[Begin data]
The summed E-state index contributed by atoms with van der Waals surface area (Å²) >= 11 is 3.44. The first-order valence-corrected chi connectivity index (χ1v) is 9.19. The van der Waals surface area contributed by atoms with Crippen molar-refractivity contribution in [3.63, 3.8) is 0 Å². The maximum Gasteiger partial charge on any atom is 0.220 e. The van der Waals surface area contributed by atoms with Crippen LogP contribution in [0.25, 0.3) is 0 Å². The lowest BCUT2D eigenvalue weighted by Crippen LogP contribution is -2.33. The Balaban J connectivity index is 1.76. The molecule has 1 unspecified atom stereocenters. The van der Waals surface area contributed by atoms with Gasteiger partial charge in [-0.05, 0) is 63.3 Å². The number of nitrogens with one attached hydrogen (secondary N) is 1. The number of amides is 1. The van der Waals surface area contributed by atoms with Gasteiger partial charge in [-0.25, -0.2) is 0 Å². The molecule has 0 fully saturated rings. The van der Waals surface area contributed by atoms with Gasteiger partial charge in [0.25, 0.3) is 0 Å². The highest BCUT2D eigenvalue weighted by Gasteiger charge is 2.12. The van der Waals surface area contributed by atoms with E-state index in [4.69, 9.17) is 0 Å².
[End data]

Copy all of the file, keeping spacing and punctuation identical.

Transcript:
The summed E-state index contributed by atoms with van der Waals surface area (Å²) >= 11 is 3.44. The first-order valence-corrected chi connectivity index (χ1v) is 9.19. The van der Waals surface area contributed by atoms with Crippen molar-refractivity contribution in [3.63, 3.8) is 0 Å². The maximum Gasteiger partial charge on any atom is 0.220 e. The van der Waals surface area contributed by atoms with Crippen LogP contribution in [0.25, 0.3) is 0 Å². The lowest BCUT2D eigenvalue weighted by Crippen LogP contribution is -2.33. The Balaban J connectivity index is 1.76. The molecule has 1 unspecified atom stereocenters. The van der Waals surface area contributed by atoms with Gasteiger partial charge in [-0.05, 0) is 63.3 Å². The number of nitrogens with one attached hydrogen (secondary N) is 1. The number of amides is 1. The van der Waals surface area contributed by atoms with Gasteiger partial charge in [-0.25, -0.2) is 0 Å². The molecule has 0 fully saturated rings. The van der Waals surface area contributed by atoms with Gasteiger partial charge in [0.25, 0.3) is 0 Å². The highest BCUT2D eigenvalue weighted by Gasteiger charge is 2.12. The van der Waals surface area contributed by atoms with E-state index in [4.69, 9.17) is 0 Å².